World Books: International Reads for the Holidays

Because of my gig at WGBH’s The World I read works in translation when I have the chance. Here’s an idiosyncratic round-up of first-rate literary stocking stuffers from around the globe.

By Bill Marx

An old book that's surprisingly new

The time has come for a brilliant collection of stories, written in the 1920s, about the Soviet future.

Some of my favorite books from around the world this year raise the thorny issue of the relationship between literature new and the old. The critical and commercial reception of a translation in English often depends on the quality of the translation. Thus the reputation of many works of international literature has been hampered by ham-fisted or inexpert debuts into English, an issue compounded by the corruption of texts because of political or social censorship.

Ironically, when superior, unexcised translations appear later they make surprisingly little impact, as if art was simply a matter of timing. American publishing puts a discouraging spin on Ezra Pound’s much-quoted adage: here literature turns out to be yesterday’s news that stays yesterday.

For example, how should we evaluate Robert Chandler’s compelling rendition of an unbowdlerized edition of Andrei Platonov’s masterpiece about Soviet authoritarianism “The Foundation Pit”? Is this a new book? Or, after two earlier versions, is this volume mainly of interest to scholars?

Is this translation necessary?

Is this translation necessary?

The flip side of the translation question touches on the influence of economics. How many versions of Franz Kafka in English we need? Oxford University Press has just released new versions of “The Castle” (translated by Anthea Bell) and “The Metamorphosis and Other Stories” (translated by Joyce Crick). Both read well, but are they really necessary? Shrinking column inches for book reviews in newspapers and magazines means that there will be few (if any) meaningful critical comparisons among competing versions.

This preamble explains the presence of “old” new volumes on my holiday list.

Please keep in mind that these are rough times for publishers, especially small presses specializing in challenging books in translation, which is why I have done my best to choose volumes from presses located some distance from the mainstream.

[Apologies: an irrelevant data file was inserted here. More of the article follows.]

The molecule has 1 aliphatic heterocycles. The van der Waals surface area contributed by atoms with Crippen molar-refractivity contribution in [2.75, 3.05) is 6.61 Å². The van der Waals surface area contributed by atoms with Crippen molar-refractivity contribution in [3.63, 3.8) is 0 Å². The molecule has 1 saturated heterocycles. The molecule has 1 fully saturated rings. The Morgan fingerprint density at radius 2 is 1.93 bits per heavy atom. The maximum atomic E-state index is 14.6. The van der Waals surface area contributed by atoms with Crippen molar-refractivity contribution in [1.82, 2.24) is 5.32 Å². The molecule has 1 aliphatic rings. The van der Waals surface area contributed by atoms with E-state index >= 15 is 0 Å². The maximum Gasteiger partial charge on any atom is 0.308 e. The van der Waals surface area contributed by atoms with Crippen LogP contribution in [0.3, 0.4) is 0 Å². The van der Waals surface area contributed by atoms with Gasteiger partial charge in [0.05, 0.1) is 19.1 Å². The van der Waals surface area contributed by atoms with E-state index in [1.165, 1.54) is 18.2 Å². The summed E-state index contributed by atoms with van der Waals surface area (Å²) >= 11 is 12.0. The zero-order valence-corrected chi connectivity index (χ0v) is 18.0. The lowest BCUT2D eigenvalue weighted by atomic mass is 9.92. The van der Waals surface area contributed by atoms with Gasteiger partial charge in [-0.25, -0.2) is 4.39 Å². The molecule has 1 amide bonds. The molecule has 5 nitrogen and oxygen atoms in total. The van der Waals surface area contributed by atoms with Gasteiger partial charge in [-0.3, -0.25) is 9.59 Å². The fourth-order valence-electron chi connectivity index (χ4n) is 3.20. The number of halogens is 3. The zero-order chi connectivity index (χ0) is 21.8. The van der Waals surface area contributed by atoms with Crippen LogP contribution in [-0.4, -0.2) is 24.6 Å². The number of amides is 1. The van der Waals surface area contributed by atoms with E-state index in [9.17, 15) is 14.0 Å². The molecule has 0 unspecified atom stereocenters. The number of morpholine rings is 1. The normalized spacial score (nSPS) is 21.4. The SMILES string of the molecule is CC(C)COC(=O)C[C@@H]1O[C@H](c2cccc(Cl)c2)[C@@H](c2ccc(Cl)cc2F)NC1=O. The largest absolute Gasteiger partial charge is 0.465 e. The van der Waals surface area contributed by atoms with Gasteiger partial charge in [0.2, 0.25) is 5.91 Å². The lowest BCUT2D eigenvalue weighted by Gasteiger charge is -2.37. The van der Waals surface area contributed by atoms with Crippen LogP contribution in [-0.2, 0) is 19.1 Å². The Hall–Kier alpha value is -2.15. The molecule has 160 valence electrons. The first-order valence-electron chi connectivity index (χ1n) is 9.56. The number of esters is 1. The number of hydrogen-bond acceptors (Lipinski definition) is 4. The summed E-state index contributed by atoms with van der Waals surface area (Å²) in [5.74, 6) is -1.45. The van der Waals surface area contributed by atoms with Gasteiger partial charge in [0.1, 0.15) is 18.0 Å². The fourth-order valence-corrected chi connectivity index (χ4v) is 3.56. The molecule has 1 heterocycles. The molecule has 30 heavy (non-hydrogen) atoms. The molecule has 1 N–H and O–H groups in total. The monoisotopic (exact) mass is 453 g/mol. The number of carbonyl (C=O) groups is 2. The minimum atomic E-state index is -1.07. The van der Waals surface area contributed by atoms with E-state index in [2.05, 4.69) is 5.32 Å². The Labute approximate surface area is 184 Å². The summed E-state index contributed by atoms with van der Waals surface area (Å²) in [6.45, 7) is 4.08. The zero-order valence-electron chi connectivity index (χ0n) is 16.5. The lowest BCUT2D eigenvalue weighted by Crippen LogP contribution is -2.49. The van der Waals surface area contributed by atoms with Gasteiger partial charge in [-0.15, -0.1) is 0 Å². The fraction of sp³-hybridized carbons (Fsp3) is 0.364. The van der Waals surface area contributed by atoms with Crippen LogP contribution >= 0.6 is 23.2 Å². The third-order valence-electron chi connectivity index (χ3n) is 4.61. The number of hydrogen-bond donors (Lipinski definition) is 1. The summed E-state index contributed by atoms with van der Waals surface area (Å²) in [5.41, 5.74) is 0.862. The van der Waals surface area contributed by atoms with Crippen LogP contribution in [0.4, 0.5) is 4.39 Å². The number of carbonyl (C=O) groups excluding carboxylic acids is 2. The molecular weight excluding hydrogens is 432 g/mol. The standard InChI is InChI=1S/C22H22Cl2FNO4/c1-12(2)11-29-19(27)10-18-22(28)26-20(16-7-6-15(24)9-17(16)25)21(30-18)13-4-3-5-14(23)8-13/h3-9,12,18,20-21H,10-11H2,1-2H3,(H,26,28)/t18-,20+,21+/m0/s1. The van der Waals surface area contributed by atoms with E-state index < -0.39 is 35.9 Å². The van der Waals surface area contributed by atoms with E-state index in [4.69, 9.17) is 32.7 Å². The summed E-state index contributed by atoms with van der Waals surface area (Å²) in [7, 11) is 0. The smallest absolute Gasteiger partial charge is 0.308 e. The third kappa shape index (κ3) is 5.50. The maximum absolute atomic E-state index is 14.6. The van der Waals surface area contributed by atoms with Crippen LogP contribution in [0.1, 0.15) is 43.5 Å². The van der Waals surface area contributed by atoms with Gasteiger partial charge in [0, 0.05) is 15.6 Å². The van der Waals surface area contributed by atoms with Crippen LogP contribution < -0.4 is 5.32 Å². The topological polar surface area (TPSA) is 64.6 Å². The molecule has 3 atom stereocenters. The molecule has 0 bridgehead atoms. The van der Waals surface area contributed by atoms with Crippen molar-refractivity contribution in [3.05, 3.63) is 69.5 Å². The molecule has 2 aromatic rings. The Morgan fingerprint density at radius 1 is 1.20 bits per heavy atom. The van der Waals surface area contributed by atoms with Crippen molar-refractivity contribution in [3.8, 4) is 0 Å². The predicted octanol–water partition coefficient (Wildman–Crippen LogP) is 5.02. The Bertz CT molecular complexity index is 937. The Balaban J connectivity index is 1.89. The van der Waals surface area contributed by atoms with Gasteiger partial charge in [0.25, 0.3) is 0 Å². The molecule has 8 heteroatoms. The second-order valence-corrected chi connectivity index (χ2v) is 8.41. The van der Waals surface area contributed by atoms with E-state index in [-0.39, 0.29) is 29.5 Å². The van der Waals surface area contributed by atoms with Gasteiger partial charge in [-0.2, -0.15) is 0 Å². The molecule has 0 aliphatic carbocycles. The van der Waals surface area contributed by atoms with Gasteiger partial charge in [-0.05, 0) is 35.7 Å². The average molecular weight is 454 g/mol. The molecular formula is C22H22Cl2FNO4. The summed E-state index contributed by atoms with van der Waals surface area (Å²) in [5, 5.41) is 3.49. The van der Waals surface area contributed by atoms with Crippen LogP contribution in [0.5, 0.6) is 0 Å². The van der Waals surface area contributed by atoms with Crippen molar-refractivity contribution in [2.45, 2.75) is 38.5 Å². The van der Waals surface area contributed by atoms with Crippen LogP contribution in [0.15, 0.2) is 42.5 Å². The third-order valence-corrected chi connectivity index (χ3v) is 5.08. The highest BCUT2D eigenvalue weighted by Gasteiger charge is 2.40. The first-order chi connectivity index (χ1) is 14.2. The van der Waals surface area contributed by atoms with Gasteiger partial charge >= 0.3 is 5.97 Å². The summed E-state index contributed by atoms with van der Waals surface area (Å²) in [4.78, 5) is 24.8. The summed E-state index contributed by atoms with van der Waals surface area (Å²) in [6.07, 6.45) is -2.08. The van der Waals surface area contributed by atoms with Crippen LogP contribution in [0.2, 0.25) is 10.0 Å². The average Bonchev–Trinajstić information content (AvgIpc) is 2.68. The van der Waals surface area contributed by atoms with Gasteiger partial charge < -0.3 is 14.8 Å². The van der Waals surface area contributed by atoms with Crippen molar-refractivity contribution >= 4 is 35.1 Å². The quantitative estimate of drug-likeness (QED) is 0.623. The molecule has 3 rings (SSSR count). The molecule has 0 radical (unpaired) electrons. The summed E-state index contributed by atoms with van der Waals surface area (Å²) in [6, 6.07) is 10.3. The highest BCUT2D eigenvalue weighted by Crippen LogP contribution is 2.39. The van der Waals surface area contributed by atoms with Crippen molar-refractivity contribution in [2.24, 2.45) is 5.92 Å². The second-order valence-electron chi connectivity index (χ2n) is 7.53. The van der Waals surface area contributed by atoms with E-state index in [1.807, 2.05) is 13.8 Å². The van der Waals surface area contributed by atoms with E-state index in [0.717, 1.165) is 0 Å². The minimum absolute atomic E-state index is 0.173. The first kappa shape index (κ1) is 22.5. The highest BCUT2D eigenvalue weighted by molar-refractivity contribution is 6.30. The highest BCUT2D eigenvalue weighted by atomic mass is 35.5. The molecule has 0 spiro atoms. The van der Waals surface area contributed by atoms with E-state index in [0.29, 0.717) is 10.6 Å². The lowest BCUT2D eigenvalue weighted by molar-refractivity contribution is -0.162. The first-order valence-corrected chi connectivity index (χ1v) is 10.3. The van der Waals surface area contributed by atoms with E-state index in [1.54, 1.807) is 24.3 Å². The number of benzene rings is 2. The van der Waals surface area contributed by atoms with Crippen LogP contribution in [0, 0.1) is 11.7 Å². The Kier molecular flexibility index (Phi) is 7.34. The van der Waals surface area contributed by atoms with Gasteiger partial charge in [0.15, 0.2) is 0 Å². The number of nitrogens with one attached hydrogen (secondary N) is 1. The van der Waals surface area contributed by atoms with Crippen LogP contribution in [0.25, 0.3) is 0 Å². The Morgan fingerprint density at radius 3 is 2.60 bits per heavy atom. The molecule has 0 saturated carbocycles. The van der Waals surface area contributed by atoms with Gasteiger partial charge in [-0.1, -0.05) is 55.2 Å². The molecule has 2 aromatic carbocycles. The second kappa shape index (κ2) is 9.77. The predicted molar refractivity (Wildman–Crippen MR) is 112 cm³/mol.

At this point, placing books on your gift-giving list becomes an act of cultural investment, along with the considerable readerly playbacks of stuffing your stockings with international fiction and non-fiction. Each year the paradox grows increasingly absurd: cultural pressures mount on American publishing to shed its provincialism, yet the number of books translated into English remains relatively small.


1) Memories of the Future by Sigizmund Krzhizhanovsky. Translated by Joanne Turnbull. (NYRB Classics) A Russian writer whose morbidly satiric imagination forms the wild (missing) link between the futuristic dream tales of Edgar Allan Poe and the postwar scientific nightmares of Stanislaw Lem. Little of Krzhizhanovsky’s work was published during his lifetime because it was simply too bizarre (and politically incorrect) for the Russia of the 1920s. I think we are more than ready for him now – an impish master of the fatalistically fantastic.

yourfacetomorrow12) Your Face Tomorrow Volume Three: Poison, Shadow and Farewell by Javier Marías. Translated by Margaret Jull Costa. (New Directions) The final installment in Marías’s super spy novel extraordinaire, a final playing out, to the point of demonic exhaustion, of the last century’s obsession with double agents, secret codes, voyeurism, and betrayal. An epic dramatization of backstabbing on all levels – from the psychological to the metaphysical – comes to a fascinating if complicated end.

3) The End of Everything by David Bergelson. Translated by Joseph Sherman. (Yale University Press) First published in 1913, Bergelson’s prophetic novel makes use of a surprisingly nervy minimalism to tell the tale of a beautiful woman from a privileged background whose life is shattered by a marriage of convenience – a searching diagnosis of the anxious hollowness at the center of Jewish life during the turn-of-the-century.

4) Orlando Furioso by Ludovico Ariosto. Translated by David Slavitt. (Harvard University Press) An at times intentionally zany new version of one of the literary high points of the Italian Renaissance, an epic crowded with jousting men and monsters that influenced Spencer’s “Faerie Queen,” that Shakespeare lifted a plot from, and that Italo Calvino and Jorge Luis Borges admired. Slavitt’s spiffy translation entertainingly reinvigorates the melodramatic, satiric, battle-heavy antics of Ariosto’s prolix fantasy. Orlando’s impossible passion for the pagan princess Angelica is conveyed through playful iambic pentameter and rhyme:

A wonderful horse, but a horse is a horse and it’s not
a hippogryph. Still, in a joust or fight
his courage and strength could never be forgot.

I await Terry Gilliam’s movie version.